Thousands of Inca Mummies Raised from Their Graves

David Braun
NationalGeographic.Com

Inca Mummy PeruThousands of Inca mummies-many with hair, skin, and eyes intact-have been rescued from beneath the streets of a sprawling settlement on the outskirts of Lima, Peru.

The 500-year-old bodies of more than two thousand men, women, and children were excavated from a large Inca graveyard that may contain as many as 10,000 dead. Above the ground, a few feet over the mummies, thousands of their descendants were going about their daily lives. Archaeologists recovering the bodies found many of them in "mummy bundles," large cocoons that held up to seven individuals and weighed as much as 400 pounds (180 kilograms). Some of the bundles bound adults and children-perhaps entire families-together, wrapped in layers of raw cotton and exquisite textiles.

About 40 of the large mummy bundles are topped with false heads, known to archaeologists as falsas cabezas. Such heads, some covered with wigs, were known to be attached to mummy bundles that encased members of the Inca elite. Until this discovery, only one falsa cabeza from the Inca period is believed to have been documented.

Also recovered with the mummies were 50,000 to 60,000 artifacts, from personal valuables to food and everyday utensils. The items formed part of Inca funerals, perhaps interred with the dead to ease their existence in the afterlife.

"This is one of the most significant finds in the history of Inca archaeology," said Guillermo Cock, project leader at the excavation site, known as Puruchuco, which is a few miles east of downtown Lima, Peru's teeming capital. "We have so much that we will be kept busy for years sorting it out. With this, we will rewrite the history of Inca culture."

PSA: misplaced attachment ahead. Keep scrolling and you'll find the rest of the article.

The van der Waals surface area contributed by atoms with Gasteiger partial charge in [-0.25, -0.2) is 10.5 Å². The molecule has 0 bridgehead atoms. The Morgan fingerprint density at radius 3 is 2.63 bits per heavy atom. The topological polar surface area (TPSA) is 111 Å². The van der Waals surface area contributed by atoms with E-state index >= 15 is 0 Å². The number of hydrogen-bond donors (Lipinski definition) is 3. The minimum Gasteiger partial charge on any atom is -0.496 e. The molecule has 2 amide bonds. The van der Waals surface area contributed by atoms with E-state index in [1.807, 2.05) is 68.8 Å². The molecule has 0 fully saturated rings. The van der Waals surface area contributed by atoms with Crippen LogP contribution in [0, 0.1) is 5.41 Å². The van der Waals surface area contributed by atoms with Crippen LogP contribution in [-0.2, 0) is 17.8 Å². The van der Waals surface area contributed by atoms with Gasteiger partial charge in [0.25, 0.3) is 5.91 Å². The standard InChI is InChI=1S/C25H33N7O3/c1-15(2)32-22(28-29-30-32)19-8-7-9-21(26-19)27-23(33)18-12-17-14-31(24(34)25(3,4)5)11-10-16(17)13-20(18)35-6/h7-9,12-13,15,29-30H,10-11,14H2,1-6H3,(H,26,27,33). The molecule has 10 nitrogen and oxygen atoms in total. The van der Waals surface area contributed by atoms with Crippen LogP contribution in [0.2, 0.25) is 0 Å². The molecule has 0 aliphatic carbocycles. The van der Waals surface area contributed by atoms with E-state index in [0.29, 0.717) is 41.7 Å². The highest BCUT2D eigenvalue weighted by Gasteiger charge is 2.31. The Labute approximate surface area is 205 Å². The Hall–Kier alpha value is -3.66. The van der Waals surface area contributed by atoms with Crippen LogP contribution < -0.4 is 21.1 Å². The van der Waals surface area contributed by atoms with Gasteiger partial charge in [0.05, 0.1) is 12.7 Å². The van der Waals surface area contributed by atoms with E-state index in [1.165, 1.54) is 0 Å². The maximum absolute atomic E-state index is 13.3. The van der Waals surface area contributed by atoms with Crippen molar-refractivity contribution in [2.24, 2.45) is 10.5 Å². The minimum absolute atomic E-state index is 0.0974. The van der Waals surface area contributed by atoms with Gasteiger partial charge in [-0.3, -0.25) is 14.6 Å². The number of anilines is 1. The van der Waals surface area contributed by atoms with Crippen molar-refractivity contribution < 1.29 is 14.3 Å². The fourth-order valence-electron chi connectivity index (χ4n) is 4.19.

The mass excavation of the ancient graves was funded by the National Geographic Society's Committee for Research and Exploration as an emergency project.

"This is an extremely important find," said Chris Donnan, professor in the department of anthropology, University of California Los Angeles. "The excavation, conducted by an excellent team of Peruvian archaeologists, has uncovered a wealth of evidence that is certain to greatly refine our understanding of the Inca empire."

Although a great deal has been written about the Inca empire, and the way its expansion impacted provincial communities, the Puruchuco find was some of the best archaeological evidence uncovered to understand what really happened, Donnan added.

"These mummy bundles, and the amazing assortment of objects wrapped within them, will provide researchers for years with critical information about the Inca, and how the Inca were able to create the largest empire that ever developed in pre-Columbian America."

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